Worship Tech Roundup

Worship Tech Roundup

As usual, this week I’ve come across a ton of great posts about the technical aspects of worship ministry. I didn’t have time to put each one into its own post, but I wanted to share them with you.

So here’s a collection of tech-related worship posts. Remember, these are just excerpts, but I strongly encourage you to click through and read each post in its entirety.

If you’re still putting together your Thanksgiving service (and if you are, we need to talk), Rachel Anderson curated some great media that you can use:

Are you prepared for your Thanksgiving service? If you’re still looking for ideas to make your service shine, check out some of my 2015 favorites!

Your Thanksgiving service is probably pretty full! Make sure you start the service on time with the Autumn Leaves Countdown.

Jim Kumorek starts a series on tech booth design by showing you a bad way to build one:

If there’s one common area of contention with the technical ministries group when a church is renovating or building a new auditorium, it’s probably the location of the tech booth. Pastors generally want the tech booth invisible; the tech team wants it in the best possible location.

So, let’s discuss what the options are, and what the challenges are in each location. Most of the challenges are audio related, but other positions can suffer as well. We’ll start with the worse options and move upwards from there.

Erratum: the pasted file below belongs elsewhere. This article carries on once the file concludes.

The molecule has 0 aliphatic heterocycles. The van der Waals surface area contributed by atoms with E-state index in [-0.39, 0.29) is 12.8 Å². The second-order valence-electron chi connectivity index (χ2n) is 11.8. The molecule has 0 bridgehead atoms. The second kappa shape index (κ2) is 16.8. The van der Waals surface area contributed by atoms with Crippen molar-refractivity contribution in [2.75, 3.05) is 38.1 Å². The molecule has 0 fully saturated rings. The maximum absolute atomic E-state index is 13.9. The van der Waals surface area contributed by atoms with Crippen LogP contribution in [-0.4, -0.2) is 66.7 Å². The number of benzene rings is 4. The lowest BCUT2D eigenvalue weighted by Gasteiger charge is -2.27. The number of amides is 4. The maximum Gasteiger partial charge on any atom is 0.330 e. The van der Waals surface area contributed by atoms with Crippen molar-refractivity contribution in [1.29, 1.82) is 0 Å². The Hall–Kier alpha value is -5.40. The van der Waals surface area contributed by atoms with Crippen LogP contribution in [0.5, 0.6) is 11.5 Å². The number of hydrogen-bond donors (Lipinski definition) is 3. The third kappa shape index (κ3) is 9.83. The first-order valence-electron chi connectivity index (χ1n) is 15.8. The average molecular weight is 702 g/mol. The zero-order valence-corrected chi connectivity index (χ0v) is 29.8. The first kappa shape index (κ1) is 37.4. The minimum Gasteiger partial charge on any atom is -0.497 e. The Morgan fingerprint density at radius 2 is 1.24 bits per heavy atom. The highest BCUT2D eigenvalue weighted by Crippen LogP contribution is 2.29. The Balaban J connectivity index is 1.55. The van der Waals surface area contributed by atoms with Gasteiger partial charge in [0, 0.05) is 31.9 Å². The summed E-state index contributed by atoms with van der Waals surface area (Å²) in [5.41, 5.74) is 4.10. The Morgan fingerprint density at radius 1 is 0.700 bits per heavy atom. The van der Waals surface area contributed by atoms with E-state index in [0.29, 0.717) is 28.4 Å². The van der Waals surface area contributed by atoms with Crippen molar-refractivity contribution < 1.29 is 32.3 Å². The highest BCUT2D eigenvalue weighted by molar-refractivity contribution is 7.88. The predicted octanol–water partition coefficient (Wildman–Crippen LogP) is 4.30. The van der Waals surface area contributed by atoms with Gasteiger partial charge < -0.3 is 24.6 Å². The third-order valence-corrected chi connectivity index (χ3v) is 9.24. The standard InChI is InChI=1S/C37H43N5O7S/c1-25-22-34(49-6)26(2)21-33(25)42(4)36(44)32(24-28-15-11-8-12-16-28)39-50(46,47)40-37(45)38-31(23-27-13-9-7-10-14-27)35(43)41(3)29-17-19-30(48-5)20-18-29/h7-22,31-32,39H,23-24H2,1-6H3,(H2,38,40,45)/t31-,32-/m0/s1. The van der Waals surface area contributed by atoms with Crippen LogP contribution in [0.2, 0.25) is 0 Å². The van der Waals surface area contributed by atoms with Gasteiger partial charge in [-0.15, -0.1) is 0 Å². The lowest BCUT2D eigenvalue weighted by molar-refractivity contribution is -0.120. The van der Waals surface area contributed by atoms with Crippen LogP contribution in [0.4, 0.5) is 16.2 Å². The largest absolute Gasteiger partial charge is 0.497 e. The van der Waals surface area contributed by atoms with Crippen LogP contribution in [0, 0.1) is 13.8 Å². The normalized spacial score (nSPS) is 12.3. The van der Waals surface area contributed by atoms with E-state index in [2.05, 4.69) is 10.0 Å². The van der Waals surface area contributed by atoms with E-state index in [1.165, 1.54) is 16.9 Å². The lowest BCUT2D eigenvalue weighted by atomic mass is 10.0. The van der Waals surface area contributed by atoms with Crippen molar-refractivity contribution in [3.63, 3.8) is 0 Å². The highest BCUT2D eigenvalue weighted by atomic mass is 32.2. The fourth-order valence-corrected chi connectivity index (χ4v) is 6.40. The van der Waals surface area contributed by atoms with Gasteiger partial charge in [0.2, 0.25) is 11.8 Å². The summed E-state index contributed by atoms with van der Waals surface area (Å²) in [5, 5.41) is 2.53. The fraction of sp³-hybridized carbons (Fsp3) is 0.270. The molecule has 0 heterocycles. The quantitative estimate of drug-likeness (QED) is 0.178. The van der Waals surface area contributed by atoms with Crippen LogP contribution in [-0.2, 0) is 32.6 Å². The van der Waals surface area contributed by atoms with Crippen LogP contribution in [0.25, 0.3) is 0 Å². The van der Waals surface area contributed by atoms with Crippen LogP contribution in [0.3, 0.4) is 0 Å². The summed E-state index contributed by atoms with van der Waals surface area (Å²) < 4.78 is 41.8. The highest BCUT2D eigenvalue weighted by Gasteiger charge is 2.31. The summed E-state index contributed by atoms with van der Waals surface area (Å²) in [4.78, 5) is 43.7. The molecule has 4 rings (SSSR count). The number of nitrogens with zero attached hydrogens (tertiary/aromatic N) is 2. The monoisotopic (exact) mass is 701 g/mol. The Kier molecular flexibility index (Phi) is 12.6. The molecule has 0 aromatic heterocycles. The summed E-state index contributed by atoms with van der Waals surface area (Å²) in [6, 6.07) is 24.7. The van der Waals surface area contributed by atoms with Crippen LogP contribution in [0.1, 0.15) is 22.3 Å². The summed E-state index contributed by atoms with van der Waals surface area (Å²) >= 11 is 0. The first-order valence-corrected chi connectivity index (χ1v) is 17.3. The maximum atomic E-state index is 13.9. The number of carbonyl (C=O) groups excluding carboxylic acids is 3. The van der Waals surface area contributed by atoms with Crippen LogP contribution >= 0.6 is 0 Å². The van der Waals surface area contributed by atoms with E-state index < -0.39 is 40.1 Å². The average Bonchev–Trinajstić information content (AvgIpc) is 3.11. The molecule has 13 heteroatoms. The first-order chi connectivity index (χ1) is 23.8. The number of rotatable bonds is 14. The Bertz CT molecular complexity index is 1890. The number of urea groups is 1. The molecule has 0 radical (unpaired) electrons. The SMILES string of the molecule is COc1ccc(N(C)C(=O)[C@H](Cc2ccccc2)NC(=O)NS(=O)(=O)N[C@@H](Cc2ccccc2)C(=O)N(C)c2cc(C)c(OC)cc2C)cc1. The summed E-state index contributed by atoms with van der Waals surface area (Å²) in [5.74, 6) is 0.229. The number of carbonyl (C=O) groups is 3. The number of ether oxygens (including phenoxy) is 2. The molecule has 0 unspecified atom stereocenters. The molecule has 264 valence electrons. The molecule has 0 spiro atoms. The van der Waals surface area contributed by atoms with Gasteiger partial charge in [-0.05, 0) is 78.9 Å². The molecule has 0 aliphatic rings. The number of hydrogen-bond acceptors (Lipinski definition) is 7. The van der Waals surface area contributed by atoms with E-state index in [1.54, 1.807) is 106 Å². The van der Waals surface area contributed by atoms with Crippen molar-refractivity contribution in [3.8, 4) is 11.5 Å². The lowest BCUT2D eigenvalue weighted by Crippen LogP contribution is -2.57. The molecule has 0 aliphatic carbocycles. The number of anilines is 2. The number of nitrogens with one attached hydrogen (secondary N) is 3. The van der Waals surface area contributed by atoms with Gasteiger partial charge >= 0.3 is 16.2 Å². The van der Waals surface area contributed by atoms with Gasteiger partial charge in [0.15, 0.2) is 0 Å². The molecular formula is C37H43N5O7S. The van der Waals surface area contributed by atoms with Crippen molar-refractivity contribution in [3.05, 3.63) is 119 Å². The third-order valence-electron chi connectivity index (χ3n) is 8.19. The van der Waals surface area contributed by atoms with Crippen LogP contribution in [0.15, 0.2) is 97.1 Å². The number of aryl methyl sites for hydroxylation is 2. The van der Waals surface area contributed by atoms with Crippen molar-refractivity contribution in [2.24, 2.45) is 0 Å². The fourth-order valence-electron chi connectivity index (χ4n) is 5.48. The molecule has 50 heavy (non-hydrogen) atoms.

Chris Denning lists some great iOS apps to help worship leaders:

Earlier this week, I was doing my semi-annual culling of all the apps on my iPhone. I don’t know if you do this, but I have to or I’d have too much crap to sift through just to get to the stuff that I really want to use.

Anyways, I got to thinking about some apps that have been helpful to me as a Worship Leader and I thought I’d share 3 that are really killing it for me right now.

Kade Young explains how panning, faders, and groups work on your soundboard:

Fully understanding all the knobs and buttons on your mixer will relieve a load of stress and enable you to quickly diagnose and solve problems that show up week-to-week. So, let’s examine panning, faders and groups. Keep in mind, this post is geared towards those using an analog mixer but will also be helpful to those using a digital mixer.​

Bobby Kittleberger teaches you chord progression theory on the guitar (there’s a premium option available, too):

Understanding chord progression theory is more difficult than memorizing chords. Fair enough? I’d like to think so.

Yet, chord progression theory can bring clarity and help make chord memorization much easier, if you take the time to learn it. Besides, you want to become a better music theorist, right?

The good news: We can improve our chord vocabulary in the process of becoming better students of our instrument. We’ll do that by learning the basics of chord progression theory within a guitar context.

Leave a Reply

Your email address will not be published. Required fields are marked *